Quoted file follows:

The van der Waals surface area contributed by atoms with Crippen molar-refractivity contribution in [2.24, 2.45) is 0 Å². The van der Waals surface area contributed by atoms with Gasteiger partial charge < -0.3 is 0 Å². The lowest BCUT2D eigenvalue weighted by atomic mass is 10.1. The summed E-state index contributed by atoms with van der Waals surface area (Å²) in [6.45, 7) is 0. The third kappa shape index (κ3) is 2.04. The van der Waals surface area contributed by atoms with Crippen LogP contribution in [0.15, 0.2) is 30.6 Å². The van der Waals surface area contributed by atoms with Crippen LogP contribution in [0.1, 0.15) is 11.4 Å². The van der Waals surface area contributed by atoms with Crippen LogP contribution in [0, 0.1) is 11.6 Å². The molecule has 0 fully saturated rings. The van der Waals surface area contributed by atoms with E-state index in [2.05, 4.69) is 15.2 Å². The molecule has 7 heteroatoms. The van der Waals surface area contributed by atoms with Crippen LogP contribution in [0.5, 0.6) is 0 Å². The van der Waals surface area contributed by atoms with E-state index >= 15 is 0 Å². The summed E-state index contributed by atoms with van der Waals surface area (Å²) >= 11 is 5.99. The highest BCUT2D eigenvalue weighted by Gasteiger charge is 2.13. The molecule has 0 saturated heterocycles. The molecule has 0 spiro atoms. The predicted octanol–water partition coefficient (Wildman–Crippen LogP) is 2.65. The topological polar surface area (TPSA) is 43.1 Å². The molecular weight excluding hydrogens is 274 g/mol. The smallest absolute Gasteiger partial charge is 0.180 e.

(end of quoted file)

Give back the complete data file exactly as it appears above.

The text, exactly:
The van der Waals surface area contributed by atoms with Crippen molar-refractivity contribution in [2.24, 2.45) is 0 Å². The van der Waals surface area contributed by atoms with Gasteiger partial charge < -0.3 is 0 Å². The lowest BCUT2D eigenvalue weighted by atomic mass is 10.1. The summed E-state index contributed by atoms with van der Waals surface area (Å²) in [6.45, 7) is 0. The third kappa shape index (κ3) is 2.04. The van der Waals surface area contributed by atoms with Crippen LogP contribution in [0.15, 0.2) is 30.6 Å². The van der Waals surface area contributed by atoms with Crippen LogP contribution in [0.1, 0.15) is 11.4 Å². The van der Waals surface area contributed by atoms with Crippen LogP contribution in [0, 0.1) is 11.6 Å². The molecule has 0 fully saturated rings. The van der Waals surface area contributed by atoms with E-state index in [2.05, 4.69) is 15.2 Å². The molecule has 7 heteroatoms. The van der Waals surface area contributed by atoms with Crippen LogP contribution in [0.5, 0.6) is 0 Å². The van der Waals surface area contributed by atoms with E-state index >= 15 is 0 Å². The summed E-state index contributed by atoms with van der Waals surface area (Å²) >= 11 is 5.99. The highest BCUT2D eigenvalue weighted by Gasteiger charge is 2.13. The molecule has 0 saturated heterocycles. The molecule has 0 spiro atoms. The predicted octanol–water partition coefficient (Wildman–Crippen LogP) is 2.65. The topological polar surface area (TPSA) is 43.1 Å². The molecular weight excluding hydrogens is 274 g/mol. The smallest absolute Gasteiger partial charge is 0.180 e.